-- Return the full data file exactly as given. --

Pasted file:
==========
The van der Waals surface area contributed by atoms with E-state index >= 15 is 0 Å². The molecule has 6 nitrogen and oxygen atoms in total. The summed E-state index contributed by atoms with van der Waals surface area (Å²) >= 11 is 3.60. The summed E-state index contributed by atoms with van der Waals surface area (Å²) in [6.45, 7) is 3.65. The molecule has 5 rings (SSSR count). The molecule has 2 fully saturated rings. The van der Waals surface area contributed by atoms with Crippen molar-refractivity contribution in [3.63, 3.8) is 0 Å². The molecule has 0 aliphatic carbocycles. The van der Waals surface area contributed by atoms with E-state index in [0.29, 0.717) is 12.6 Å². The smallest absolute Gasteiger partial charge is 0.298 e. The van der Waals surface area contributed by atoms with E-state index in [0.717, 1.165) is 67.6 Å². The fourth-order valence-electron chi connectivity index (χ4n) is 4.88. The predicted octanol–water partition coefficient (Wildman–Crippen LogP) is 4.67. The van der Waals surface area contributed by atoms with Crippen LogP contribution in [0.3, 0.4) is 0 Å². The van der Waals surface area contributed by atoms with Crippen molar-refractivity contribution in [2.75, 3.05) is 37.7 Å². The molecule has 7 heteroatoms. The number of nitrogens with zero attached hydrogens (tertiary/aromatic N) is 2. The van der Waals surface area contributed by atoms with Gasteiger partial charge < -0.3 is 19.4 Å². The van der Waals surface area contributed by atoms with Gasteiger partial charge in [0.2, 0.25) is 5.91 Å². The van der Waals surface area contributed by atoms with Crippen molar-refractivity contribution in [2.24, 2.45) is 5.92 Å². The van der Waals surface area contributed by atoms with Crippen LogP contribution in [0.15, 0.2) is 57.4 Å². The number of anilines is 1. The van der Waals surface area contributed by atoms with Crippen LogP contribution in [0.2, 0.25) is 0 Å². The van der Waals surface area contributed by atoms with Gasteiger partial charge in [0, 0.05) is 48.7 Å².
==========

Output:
The van der Waals surface area contributed by atoms with E-state index >= 15 is 0 Å². The molecule has 6 nitrogen and oxygen atoms in total. The summed E-state index contributed by atoms with van der Waals surface area (Å²) >= 11 is 3.60. The summed E-state index contributed by atoms with van der Waals surface area (Å²) in [6.45, 7) is 3.65. The molecule has 5 rings (SSSR count). The molecule has 2 fully saturated rings. The van der Waals surface area contributed by atoms with Crippen molar-refractivity contribution in [3.63, 3.8) is 0 Å². The molecule has 0 aliphatic carbocycles. The van der Waals surface area contributed by atoms with E-state index in [0.29, 0.717) is 12.6 Å². The smallest absolute Gasteiger partial charge is 0.298 e. The van der Waals surface area contributed by atoms with E-state index in [0.717, 1.165) is 67.6 Å². The fourth-order valence-electron chi connectivity index (χ4n) is 4.88. The predicted octanol–water partition coefficient (Wildman–Crippen LogP) is 4.67. The van der Waals surface area contributed by atoms with Crippen LogP contribution in [0.3, 0.4) is 0 Å². The van der Waals surface area contributed by atoms with Crippen molar-refractivity contribution in [2.75, 3.05) is 37.7 Å². The molecule has 7 heteroatoms. The number of nitrogens with zero attached hydrogens (tertiary/aromatic N) is 2. The van der Waals surface area contributed by atoms with Gasteiger partial charge < -0.3 is 19.4 Å². The van der Waals surface area contributed by atoms with Gasteiger partial charge in [0.2, 0.25) is 5.91 Å². The van der Waals surface area contributed by atoms with Crippen molar-refractivity contribution in [2.24, 2.45) is 5.92 Å². The van der Waals surface area contributed by atoms with Crippen LogP contribution in [0.15, 0.2) is 57.4 Å². The number of anilines is 1. The van der Waals surface area contributed by atoms with Crippen LogP contribution in [0.2, 0.25) is 0 Å². The van der Waals surface area contributed by atoms with Gasteiger partial charge in [0, 0.05) is 48.7 Å².